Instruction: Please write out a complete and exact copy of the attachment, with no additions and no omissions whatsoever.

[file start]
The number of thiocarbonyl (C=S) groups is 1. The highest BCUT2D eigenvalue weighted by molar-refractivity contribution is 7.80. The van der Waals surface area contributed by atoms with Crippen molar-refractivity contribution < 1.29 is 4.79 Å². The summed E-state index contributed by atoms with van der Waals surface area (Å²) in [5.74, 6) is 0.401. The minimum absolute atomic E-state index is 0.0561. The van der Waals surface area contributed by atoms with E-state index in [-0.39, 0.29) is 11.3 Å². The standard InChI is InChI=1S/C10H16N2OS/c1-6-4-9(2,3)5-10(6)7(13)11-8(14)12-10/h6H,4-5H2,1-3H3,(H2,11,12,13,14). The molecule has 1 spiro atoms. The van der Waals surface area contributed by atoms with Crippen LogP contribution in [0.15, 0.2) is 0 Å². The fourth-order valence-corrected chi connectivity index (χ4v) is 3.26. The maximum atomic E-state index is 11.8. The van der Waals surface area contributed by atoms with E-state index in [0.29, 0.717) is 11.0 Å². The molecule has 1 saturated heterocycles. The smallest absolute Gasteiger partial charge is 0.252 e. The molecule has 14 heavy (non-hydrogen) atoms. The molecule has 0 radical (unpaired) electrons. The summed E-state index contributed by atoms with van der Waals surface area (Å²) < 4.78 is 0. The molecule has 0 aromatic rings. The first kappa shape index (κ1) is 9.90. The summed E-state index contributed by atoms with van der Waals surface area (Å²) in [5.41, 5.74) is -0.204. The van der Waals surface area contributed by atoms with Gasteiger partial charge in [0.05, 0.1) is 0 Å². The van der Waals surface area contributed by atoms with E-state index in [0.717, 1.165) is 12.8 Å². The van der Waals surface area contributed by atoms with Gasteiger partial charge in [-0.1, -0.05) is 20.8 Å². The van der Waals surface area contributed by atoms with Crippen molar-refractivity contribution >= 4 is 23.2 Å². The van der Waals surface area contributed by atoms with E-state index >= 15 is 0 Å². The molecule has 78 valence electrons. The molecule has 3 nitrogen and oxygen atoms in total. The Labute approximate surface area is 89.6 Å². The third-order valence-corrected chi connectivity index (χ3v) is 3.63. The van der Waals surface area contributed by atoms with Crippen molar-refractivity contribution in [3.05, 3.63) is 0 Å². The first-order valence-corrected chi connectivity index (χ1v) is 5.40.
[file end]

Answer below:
The number of thiocarbonyl (C=S) groups is 1. The highest BCUT2D eigenvalue weighted by molar-refractivity contribution is 7.80. The van der Waals surface area contributed by atoms with Crippen molar-refractivity contribution < 1.29 is 4.79 Å². The summed E-state index contributed by atoms with van der Waals surface area (Å²) in [5.74, 6) is 0.401. The minimum absolute atomic E-state index is 0.0561. The van der Waals surface area contributed by atoms with E-state index in [-0.39, 0.29) is 11.3 Å². The standard InChI is InChI=1S/C10H16N2OS/c1-6-4-9(2,3)5-10(6)7(13)11-8(14)12-10/h6H,4-5H2,1-3H3,(H2,11,12,13,14). The molecule has 1 spiro atoms. The van der Waals surface area contributed by atoms with Crippen LogP contribution in [0.15, 0.2) is 0 Å². The fourth-order valence-corrected chi connectivity index (χ4v) is 3.26. The maximum atomic E-state index is 11.8. The van der Waals surface area contributed by atoms with E-state index in [0.29, 0.717) is 11.0 Å². The molecule has 1 saturated heterocycles. The smallest absolute Gasteiger partial charge is 0.252 e. The molecule has 14 heavy (non-hydrogen) atoms. The molecule has 0 radical (unpaired) electrons. The summed E-state index contributed by atoms with van der Waals surface area (Å²) < 4.78 is 0. The molecule has 0 aromatic rings. The first kappa shape index (κ1) is 9.90. The summed E-state index contributed by atoms with van der Waals surface area (Å²) in [5.41, 5.74) is -0.204. The van der Waals surface area contributed by atoms with Gasteiger partial charge in [0.05, 0.1) is 0 Å². The van der Waals surface area contributed by atoms with E-state index in [0.717, 1.165) is 12.8 Å². The van der Waals surface area contributed by atoms with Gasteiger partial charge in [-0.1, -0.05) is 20.8 Å². The van der Waals surface area contributed by atoms with Crippen molar-refractivity contribution >= 4 is 23.2 Å². The van der Waals surface area contributed by atoms with E-state index >= 15 is 0 Å². The molecule has 78 valence electrons. The molecule has 3 nitrogen and oxygen atoms in total. The Labute approximate surface area is 89.6 Å². The third-order valence-corrected chi connectivity index (χ3v) is 3.63. The van der Waals surface area contributed by atoms with Crippen molar-refractivity contribution in [3.05, 3.63) is 0 Å². The first-order valence-corrected chi connectivity index (χ1v) is 5.40.